When you’re crazy into a band or an artist, you seek stuff out. The harder it is to find, the more you search, and it becomes a sort of quest, especially when the existence of said material is rumored to exist somewhere. And when you finally get it, the acquiring becomes all the more sweet. The joy, for instance, of tracking down Thomas Newman’s Men Don’t Leave soundtrack was well-documented here. And since I offered to post more rare Newman this week, let’s get to it.
Starting at the beginning, this piece of music (as discussed here) was the first time I noticed Newman’s work. I was a movie theater drudge in Santa Fe. The year was 1985. My coworkers and I would crank the monitors during the end credits up in the booth/office when The Man With One Red Shoe wrapped each showing. This was why. It’s a rolling, laid-back piece of instrumental music, easy-going and saxy. Ask most people if they remember the film and you’ll get a blank stare. Ask me, however, and you’ll have to listen to me wax enthusiastic for half an hour.
I never saw this film, but of the legally-issued Thomas Newman scores, it’s one of the harder ones to find. An eBay search today shows a range from $10 to $85 bucks for the CD. The tone of this piece is closer to Men Don’t Leave in style, and hints at his more string-laden compostions to come. But that percussive element that I love so much is still very much evident. It’s a worthwhile acquisition for fans.
Alternately bombastic and moody, this is one of those atypical Newman scores that finds him dabbling in sounds we’re not used to hearing from him. It’s the only “horror” film he ever scored, so I guess we can chalk that up as a reason, but here he’s using electric guitar, large scale organ and rapid-fire percussion to build to that Santa Cruz Carnival of Horror that we all remember so well. The original soundtrack contained very little of the actual score and was geared, instead, to people who wanted to get their hands on Tim Cappello’s sax-drenched cover of The Call’s “I Still Believe.” Uh, no thank you.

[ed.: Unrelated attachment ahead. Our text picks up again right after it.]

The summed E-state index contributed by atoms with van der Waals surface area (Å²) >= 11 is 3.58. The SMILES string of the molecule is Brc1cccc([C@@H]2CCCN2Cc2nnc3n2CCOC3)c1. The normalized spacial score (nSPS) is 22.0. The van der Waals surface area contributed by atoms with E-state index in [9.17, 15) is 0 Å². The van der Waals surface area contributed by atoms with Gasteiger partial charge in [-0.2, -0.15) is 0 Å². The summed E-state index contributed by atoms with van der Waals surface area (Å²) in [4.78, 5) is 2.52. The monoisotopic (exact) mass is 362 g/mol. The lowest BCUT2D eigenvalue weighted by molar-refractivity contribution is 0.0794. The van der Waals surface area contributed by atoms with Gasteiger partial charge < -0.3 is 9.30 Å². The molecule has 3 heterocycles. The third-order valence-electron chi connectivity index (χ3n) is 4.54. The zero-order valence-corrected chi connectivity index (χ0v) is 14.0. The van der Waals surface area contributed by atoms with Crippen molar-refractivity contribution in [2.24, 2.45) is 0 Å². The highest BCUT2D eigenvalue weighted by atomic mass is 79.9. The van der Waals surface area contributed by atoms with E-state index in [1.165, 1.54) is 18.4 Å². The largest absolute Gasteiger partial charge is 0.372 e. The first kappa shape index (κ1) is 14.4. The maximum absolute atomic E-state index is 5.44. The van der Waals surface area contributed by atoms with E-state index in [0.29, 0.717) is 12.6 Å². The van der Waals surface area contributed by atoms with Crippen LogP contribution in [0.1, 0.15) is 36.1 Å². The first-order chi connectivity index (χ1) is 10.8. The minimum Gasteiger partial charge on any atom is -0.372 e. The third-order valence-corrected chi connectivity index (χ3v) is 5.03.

Man, remember Emily Lloyd? She was the flavor of the year when this came out, thanks to Wish You Were Here, that button-cute comedy from 1987. Here, she gets Italian on us and slinks about in a Nora Ephron-penned mob comedy that failed to make an impression when it came out. The score is funky and jazzy and seasoned with a wheezy accordion sound, entirely befitting the smoky atmosphere of a neighborhood Trattoria, but there’s some of the trademark Newman sparkle as well, as evidenced by this short cut.
There’s more, but I’m out of time today. actually, it’s not that I’m out of time. I just can’t take the heavy oppressive marine-layer gloom that’s covering Redondo Beach today. I’m going to retreat somewhere warm and bright and get some work done. I’ll drop some more cool bits into the schedule for next week, so stay tuned.